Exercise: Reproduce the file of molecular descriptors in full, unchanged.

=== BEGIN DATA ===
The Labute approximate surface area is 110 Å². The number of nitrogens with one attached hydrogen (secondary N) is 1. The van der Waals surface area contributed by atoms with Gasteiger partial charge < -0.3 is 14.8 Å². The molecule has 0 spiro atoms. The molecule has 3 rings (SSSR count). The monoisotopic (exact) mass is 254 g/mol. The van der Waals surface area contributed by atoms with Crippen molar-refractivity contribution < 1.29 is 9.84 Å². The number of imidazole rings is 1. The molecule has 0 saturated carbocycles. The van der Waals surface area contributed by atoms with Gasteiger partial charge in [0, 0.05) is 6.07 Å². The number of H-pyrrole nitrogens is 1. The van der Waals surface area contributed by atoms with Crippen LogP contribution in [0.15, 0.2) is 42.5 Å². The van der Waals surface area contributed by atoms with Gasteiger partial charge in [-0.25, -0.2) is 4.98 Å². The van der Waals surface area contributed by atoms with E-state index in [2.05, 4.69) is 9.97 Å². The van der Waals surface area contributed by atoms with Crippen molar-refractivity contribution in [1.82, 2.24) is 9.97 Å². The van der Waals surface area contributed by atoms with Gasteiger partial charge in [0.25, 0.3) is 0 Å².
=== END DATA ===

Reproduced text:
The Labute approximate surface area is 110 Å². The number of nitrogens with one attached hydrogen (secondary N) is 1. The van der Waals surface area contributed by atoms with Gasteiger partial charge < -0.3 is 14.8 Å². The molecule has 0 spiro atoms. The molecule has 3 rings (SSSR count). The monoisotopic (exact) mass is 254 g/mol. The van der Waals surface area contributed by atoms with Crippen molar-refractivity contribution < 1.29 is 9.84 Å². The number of imidazole rings is 1. The molecule has 0 saturated carbocycles. The van der Waals surface area contributed by atoms with Gasteiger partial charge in [0, 0.05) is 6.07 Å². The number of H-pyrrole nitrogens is 1. The van der Waals surface area contributed by atoms with Crippen LogP contribution in [0.15, 0.2) is 42.5 Å². The van der Waals surface area contributed by atoms with Gasteiger partial charge in [-0.25, -0.2) is 4.98 Å². The van der Waals surface area contributed by atoms with E-state index in [2.05, 4.69) is 9.97 Å². The van der Waals surface area contributed by atoms with Crippen molar-refractivity contribution in [1.82, 2.24) is 9.97 Å². The van der Waals surface area contributed by atoms with Gasteiger partial charge in [0.25, 0.3) is 0 Å².